The Perfect Mother (Une mère parfaite) is a 4 part mystery series about the relationship between mothers and children. It dwells on the theme that mothers believe the best of their children, no matter what. It also touches on the loneliness and isolation that can come from facing the truth about your own children.
The story in The Perfect Mother (Une mère parfaite) begins in both Berlin and Paris. In Berlin, Hélène Berg (Julie Gayet) celebrates her birthday. With her are her husband Matthias (Andreas Pietschmann) and her teenage son Lukas (Maxim Driesen).
Their 20 year old daughter, Anya (Eden Ducourant), is in Paris. She’s in the midst of a serious crisis. When she calls home in tears, her mother leaves immediately for Paris to help her.
Anya’s crisis is her involvement in a murder. She was found at a murder scene. The police take her in for questioning. Capitaine Mani (Cyril Gueï) is in charge of the case.
When Hélène gets to Paris, she enlists the help of her former lover Vincent Duc (Tomer Sisley). He’s a former cop, now a lawyer. His connection to the police helps the two of them run their own investigation into what happened.
It immediately becomes clear that Anya lies. Her story changes in every episode. That creates interesting twists in the story, but unfortunately I realized in the first episode what Anya’s whole thing was about. In terms of suspense, I wish it had taken me longer get that plot point.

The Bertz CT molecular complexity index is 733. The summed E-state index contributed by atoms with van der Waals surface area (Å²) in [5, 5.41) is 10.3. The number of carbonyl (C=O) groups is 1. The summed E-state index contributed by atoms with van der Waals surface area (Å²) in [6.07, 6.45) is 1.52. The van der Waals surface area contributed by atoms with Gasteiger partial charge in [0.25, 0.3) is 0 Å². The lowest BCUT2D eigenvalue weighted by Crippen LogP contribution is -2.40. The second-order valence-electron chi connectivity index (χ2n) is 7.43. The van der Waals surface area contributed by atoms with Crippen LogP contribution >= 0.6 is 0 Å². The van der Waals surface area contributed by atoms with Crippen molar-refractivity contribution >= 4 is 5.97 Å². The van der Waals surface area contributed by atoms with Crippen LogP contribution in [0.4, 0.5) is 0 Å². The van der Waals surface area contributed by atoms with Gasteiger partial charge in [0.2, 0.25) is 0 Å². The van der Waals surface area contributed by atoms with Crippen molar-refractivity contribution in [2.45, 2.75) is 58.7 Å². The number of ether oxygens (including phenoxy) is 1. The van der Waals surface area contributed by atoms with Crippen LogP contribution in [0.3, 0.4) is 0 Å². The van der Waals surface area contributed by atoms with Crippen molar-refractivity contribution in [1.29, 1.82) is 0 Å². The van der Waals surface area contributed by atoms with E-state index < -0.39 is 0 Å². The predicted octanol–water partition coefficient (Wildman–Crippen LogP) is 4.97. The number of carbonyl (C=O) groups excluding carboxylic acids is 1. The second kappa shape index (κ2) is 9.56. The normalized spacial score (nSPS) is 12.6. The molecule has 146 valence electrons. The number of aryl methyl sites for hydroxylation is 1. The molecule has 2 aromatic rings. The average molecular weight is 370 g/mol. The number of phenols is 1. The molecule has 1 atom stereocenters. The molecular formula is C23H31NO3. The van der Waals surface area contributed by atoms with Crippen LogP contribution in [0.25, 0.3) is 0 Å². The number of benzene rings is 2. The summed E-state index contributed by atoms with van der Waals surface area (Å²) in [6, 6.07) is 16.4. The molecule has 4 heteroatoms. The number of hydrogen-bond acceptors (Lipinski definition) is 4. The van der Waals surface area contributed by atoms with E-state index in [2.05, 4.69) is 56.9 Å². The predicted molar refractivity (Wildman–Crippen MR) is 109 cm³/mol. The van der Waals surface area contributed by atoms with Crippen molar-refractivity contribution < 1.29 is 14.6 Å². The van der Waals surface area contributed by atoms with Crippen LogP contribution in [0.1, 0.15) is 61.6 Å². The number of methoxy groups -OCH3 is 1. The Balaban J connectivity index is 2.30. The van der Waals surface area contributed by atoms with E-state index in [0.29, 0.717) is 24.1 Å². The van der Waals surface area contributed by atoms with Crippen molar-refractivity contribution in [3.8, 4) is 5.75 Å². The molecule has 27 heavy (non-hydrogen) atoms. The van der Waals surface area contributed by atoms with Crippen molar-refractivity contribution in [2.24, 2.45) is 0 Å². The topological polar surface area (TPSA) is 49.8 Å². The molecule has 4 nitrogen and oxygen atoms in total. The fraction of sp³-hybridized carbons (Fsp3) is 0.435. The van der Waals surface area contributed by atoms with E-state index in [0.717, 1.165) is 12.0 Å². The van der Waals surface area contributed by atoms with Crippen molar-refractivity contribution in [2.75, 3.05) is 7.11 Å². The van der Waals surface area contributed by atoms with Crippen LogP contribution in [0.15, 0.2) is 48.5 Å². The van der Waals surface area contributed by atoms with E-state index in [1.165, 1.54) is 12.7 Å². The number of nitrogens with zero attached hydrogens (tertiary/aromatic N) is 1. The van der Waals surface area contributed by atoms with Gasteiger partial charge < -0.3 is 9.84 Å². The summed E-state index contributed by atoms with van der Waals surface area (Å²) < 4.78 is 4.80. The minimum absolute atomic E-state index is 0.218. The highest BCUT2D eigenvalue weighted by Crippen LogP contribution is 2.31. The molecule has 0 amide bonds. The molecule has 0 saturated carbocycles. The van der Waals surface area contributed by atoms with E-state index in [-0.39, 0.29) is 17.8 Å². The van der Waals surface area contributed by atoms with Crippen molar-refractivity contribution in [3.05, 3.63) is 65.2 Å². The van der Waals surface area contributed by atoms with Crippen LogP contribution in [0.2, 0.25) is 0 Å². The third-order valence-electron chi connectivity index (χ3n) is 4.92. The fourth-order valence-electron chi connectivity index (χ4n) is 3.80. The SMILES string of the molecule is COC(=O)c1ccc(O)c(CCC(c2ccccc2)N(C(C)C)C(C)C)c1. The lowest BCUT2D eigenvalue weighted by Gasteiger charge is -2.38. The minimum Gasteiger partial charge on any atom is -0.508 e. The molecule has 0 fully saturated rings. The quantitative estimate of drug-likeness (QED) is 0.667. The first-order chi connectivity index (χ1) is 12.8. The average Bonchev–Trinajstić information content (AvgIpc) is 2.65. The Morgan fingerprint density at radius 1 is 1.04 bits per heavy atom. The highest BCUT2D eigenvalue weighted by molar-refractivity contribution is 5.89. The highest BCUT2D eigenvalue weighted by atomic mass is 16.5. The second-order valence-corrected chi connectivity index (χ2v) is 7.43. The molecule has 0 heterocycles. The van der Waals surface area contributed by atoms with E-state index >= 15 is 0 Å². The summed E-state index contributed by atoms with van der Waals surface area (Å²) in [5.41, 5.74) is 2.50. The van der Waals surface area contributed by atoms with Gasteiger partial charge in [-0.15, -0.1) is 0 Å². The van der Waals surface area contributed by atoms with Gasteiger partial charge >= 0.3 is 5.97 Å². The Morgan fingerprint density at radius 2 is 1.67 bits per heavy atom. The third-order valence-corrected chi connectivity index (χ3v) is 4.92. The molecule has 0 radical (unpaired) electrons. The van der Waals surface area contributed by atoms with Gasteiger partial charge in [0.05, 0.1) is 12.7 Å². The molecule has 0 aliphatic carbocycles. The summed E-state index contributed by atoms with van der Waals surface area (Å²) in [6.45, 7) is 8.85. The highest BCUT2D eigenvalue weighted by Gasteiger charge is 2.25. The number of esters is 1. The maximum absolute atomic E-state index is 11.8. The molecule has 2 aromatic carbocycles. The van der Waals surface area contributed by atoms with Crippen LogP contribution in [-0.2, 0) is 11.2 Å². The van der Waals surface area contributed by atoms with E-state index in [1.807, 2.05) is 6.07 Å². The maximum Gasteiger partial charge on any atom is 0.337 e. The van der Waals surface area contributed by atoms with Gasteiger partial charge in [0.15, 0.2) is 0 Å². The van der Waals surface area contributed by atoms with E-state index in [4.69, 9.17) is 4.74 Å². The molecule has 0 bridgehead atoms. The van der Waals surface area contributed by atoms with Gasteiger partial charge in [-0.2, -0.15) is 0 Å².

The dead man raped Anya. He had a history of abusing women. His mother believed he was as innocent as Anya’s mother believed her to be. It was an interesting dynamic to see these two protective mothers work their way through the details of the story.
I liked the idea that the mystery was told in only 4 episodes. That didn’t diminish the suspense or the way the investigation into what happened was slowly revealed.
For some reason, this particular Netflix production didn’t have the proper setting for audio and subtitles. I chose the original language, which Netflix judged French, for the audio. However there were many times when the subtitles said the characters were speaking German or English, and the audio still sounded French. In other films and TV series with multiple languages, Netflix usually lets you choose to hear whatever language the actors actually spoke. It made me wonder if I was hearing a dubbed in French version of the series.
Overall, I thought the series was engaging and interesting. The actors were excellent and the way flashbacks were used to dig into the truth was well done.
If you watch it, I invite you to share your thoughts in the comments below.